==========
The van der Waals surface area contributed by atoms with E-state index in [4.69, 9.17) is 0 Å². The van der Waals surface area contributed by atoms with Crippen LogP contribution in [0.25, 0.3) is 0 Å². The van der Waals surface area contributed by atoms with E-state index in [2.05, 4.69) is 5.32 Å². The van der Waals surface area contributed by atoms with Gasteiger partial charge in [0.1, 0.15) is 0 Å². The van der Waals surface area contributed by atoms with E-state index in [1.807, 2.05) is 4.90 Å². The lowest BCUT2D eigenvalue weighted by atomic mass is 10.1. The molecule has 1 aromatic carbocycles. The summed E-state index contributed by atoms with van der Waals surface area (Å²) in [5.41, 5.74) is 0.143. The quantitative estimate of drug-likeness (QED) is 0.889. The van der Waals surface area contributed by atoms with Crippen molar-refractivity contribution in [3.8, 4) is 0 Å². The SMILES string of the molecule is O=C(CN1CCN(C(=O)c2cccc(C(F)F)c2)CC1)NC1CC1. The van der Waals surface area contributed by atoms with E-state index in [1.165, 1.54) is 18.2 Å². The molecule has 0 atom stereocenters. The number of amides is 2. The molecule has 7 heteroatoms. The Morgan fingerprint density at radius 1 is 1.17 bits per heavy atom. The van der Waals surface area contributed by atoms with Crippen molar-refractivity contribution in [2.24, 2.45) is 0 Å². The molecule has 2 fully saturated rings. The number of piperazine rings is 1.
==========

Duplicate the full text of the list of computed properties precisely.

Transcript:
The van der Waals surface area contributed by atoms with E-state index in [4.69, 9.17) is 0 Å². The van der Waals surface area contributed by atoms with Crippen LogP contribution in [0.25, 0.3) is 0 Å². The van der Waals surface area contributed by atoms with E-state index in [2.05, 4.69) is 5.32 Å². The van der Waals surface area contributed by atoms with Gasteiger partial charge in [0.1, 0.15) is 0 Å². The van der Waals surface area contributed by atoms with E-state index in [1.807, 2.05) is 4.90 Å². The lowest BCUT2D eigenvalue weighted by atomic mass is 10.1. The molecule has 1 aromatic carbocycles. The summed E-state index contributed by atoms with van der Waals surface area (Å²) in [5.41, 5.74) is 0.143. The quantitative estimate of drug-likeness (QED) is 0.889. The van der Waals surface area contributed by atoms with Crippen molar-refractivity contribution in [3.8, 4) is 0 Å². The SMILES string of the molecule is O=C(CN1CCN(C(=O)c2cccc(C(F)F)c2)CC1)NC1CC1. The van der Waals surface area contributed by atoms with E-state index in [1.165, 1.54) is 18.2 Å². The molecule has 0 atom stereocenters. The number of amides is 2. The molecule has 7 heteroatoms. The Morgan fingerprint density at radius 1 is 1.17 bits per heavy atom. The van der Waals surface area contributed by atoms with Crippen molar-refractivity contribution in [2.24, 2.45) is 0 Å². The molecule has 2 fully saturated rings. The number of piperazine rings is 1.